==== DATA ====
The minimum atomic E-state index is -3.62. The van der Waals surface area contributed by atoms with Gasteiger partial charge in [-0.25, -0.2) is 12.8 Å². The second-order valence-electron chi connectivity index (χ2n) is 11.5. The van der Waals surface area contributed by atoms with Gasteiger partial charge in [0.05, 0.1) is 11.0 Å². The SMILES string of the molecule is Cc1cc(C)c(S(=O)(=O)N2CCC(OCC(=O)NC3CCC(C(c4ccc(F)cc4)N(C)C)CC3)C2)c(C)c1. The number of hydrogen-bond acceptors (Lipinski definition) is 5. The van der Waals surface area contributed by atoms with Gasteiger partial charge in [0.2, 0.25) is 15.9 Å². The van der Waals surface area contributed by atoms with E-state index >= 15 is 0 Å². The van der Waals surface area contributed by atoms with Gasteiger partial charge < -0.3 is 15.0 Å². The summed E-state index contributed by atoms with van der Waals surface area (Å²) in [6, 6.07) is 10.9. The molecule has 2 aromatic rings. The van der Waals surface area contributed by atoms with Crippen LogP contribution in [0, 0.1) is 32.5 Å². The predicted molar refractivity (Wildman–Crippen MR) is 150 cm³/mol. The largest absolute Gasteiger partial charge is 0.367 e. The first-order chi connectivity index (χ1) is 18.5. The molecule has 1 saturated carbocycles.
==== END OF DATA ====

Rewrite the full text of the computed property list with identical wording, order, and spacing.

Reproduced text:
The minimum atomic E-state index is -3.62. The van der Waals surface area contributed by atoms with Gasteiger partial charge in [-0.25, -0.2) is 12.8 Å². The second-order valence-electron chi connectivity index (χ2n) is 11.5. The van der Waals surface area contributed by atoms with Gasteiger partial charge in [0.05, 0.1) is 11.0 Å². The SMILES string of the molecule is Cc1cc(C)c(S(=O)(=O)N2CCC(OCC(=O)NC3CCC(C(c4ccc(F)cc4)N(C)C)CC3)C2)c(C)c1. The number of hydrogen-bond acceptors (Lipinski definition) is 5. The van der Waals surface area contributed by atoms with Gasteiger partial charge in [0.2, 0.25) is 15.9 Å². The van der Waals surface area contributed by atoms with E-state index >= 15 is 0 Å². The van der Waals surface area contributed by atoms with Gasteiger partial charge < -0.3 is 15.0 Å². The summed E-state index contributed by atoms with van der Waals surface area (Å²) in [6, 6.07) is 10.9. The molecule has 2 aromatic rings. The van der Waals surface area contributed by atoms with Crippen LogP contribution in [0, 0.1) is 32.5 Å². The predicted molar refractivity (Wildman–Crippen MR) is 150 cm³/mol. The largest absolute Gasteiger partial charge is 0.367 e. The first-order chi connectivity index (χ1) is 18.5. The molecule has 1 saturated carbocycles.